Colorado small businesses are less likely to change health insurers for the upcoming year, even as they anticipate continued price increases, according to the second-annual Delta Dental of Colorado Small Business Survey.
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“Things have pretty much exploded,” said Gail Meisinger, the director of human resources at Leed Fabrication in Brighton.
Leed, which also maintains a Greeley location, recently announced that it would hire 40 employees to work at its new facility in Loveland.
Leed’s business has grown substantially in the past two years because of drilling in the Niobrara formation in Weld County.
The company manufactures equipment for oil and gas development nationwide. But most of its business comes from Weld County, where several producers have reported record production partly driven by their Denver-Julesburg Basin operations.
In expanding to Loveland, Leed bought a 22,000-square foot facility once owned by Cee-Jay Tool Co. for $2.1 million. The space already had a great deal of the equipment that Leed could use in its operations.
The move also gave the company an additional labor pool to tap into.
Springs Fabrication, a Colorado Springs-based metal fabricator, expanded into Fort Collins recently when it bought a manufacturing facility from Precision Machined Products. The facility, the company’s second, will provide it with the additional capacity it needs to serve Northern Colorado customers.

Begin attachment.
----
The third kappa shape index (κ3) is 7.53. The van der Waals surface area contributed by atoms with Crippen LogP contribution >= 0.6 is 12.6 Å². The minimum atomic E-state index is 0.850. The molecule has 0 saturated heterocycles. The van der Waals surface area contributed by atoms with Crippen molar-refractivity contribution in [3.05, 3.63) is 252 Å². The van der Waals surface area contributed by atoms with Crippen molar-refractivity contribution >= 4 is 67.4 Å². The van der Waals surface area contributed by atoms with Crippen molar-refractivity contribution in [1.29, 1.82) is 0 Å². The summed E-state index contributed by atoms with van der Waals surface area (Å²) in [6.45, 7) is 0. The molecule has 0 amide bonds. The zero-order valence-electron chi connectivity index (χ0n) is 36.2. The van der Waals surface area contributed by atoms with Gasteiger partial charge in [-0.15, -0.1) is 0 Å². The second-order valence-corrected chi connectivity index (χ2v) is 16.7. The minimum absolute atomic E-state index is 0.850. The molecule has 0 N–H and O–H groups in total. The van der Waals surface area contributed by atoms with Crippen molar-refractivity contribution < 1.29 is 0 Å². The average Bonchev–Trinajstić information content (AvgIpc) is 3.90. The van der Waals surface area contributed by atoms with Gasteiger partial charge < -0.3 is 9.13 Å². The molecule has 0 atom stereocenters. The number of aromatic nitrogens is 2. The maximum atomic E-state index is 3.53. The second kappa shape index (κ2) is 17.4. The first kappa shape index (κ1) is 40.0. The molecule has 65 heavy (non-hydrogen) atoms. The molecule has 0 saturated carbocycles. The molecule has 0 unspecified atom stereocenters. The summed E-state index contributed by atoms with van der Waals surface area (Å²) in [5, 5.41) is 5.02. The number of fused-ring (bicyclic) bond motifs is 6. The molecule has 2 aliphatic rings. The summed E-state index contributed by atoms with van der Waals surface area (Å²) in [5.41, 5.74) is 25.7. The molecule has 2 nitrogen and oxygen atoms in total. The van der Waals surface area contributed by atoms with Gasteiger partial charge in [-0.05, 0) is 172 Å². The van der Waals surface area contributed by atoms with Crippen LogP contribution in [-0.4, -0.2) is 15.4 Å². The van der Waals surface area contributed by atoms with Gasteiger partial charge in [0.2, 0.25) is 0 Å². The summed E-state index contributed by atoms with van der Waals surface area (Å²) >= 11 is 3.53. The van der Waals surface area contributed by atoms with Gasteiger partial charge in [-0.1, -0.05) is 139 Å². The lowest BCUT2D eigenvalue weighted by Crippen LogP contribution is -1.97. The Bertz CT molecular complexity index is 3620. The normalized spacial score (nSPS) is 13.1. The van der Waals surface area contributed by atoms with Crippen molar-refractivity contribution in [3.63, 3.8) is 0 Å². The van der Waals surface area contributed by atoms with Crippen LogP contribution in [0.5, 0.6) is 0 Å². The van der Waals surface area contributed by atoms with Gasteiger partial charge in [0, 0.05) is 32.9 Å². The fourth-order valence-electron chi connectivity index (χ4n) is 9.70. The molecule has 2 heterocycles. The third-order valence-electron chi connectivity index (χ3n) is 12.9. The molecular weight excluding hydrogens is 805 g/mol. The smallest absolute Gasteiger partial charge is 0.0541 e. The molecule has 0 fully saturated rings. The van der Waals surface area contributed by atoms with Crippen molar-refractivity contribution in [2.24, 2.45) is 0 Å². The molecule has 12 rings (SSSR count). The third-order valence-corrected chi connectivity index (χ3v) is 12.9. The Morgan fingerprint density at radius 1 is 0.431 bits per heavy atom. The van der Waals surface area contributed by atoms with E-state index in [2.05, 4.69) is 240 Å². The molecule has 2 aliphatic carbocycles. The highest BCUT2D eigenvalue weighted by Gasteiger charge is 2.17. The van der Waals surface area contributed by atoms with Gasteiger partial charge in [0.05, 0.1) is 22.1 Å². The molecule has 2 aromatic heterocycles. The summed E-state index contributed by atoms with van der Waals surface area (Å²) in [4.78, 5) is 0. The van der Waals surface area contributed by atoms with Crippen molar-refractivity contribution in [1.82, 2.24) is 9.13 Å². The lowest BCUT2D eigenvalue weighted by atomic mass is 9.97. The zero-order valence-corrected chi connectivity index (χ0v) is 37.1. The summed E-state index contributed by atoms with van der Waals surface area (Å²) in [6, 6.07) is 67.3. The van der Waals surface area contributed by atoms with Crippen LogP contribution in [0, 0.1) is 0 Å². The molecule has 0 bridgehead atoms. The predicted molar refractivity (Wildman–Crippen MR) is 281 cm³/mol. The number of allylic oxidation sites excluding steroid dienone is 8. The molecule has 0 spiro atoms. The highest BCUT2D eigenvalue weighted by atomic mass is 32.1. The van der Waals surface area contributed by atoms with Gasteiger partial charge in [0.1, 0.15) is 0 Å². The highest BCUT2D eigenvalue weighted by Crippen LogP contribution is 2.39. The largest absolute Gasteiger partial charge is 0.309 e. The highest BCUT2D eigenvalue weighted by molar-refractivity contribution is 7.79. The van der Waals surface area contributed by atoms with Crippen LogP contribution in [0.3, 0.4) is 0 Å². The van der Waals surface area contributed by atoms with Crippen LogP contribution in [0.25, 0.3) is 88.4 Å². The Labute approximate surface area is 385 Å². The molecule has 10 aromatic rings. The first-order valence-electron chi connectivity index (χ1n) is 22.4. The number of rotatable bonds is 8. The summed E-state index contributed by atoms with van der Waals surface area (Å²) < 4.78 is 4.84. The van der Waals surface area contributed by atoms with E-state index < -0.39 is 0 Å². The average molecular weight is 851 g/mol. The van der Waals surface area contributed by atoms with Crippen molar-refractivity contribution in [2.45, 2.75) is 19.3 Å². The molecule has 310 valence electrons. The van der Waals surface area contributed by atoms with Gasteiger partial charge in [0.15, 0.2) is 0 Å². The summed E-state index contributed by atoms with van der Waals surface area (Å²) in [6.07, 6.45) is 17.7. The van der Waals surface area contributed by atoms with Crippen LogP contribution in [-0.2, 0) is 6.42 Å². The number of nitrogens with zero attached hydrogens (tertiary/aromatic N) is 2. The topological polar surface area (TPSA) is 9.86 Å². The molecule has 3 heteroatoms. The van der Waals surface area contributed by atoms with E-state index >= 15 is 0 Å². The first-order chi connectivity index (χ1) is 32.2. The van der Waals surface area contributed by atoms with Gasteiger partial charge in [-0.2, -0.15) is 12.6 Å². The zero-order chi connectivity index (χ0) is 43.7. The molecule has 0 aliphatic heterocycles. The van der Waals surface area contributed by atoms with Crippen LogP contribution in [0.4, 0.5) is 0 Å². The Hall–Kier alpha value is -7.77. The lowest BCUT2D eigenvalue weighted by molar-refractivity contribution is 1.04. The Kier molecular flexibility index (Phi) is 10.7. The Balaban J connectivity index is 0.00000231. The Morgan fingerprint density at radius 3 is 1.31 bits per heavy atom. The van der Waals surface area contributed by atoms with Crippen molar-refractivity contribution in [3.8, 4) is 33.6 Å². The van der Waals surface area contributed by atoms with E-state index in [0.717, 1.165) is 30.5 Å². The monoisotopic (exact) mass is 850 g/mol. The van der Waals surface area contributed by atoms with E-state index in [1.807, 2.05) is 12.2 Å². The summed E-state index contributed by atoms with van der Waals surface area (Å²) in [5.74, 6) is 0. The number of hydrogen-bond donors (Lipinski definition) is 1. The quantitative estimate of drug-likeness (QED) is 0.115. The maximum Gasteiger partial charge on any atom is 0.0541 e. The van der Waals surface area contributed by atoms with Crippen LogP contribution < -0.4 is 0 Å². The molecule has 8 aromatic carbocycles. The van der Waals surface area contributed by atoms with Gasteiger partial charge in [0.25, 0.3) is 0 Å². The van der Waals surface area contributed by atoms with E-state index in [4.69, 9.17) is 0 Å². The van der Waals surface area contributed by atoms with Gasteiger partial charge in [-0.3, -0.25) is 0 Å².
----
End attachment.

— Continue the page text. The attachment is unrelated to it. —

The company’s customers consist of original-equipment manufacturers, which span a range of industries, including oil and gas and technology, Springs Fabrication President Tom Neppl said.
The company builds oil and gas pipelines, processing equipment, and pressure vessels. Springs Fabrication also makes equipment that supports manufacturing for solar energy companies.
The company will hire around a dozen people by the end of the year, Neppl said.
Other than oil and gas, steel companies have benefited from the presence of agribusiness giants like cheese maker Leprino and meat producer JBS, said Bruce Biggi, Greeley economic development manager.
“We have quite a bit of steel manufacturing associated with the agricultural industry,” he said. “They’ve been there for quite some time, but they’re picking up new and additional work.”
Brewer Steel in Greeley hired three new employees this year following growth spurred by strong agriculture and oil and gas industries, company Vice President Mike Mellor said. He has talked to representatives of other companies who say they are similarly busy.
Brewer Steel fabricates metal used in sugar refinery equipment nationwide. Since 2009, U.S. raw sugar prices have increased by more than 50 percent, according to the U.S. Department of Agriculture.
So farmers “have a little bit of money in their pocket that they can do some capital projects they’ve been putting off,” Mellor said.
The company also has seen increased work from oil and gas development.
“At the moment, we’re a bit overwhelmed,” Mellor said. “We have a lot of large contracts, quick turnarounds.”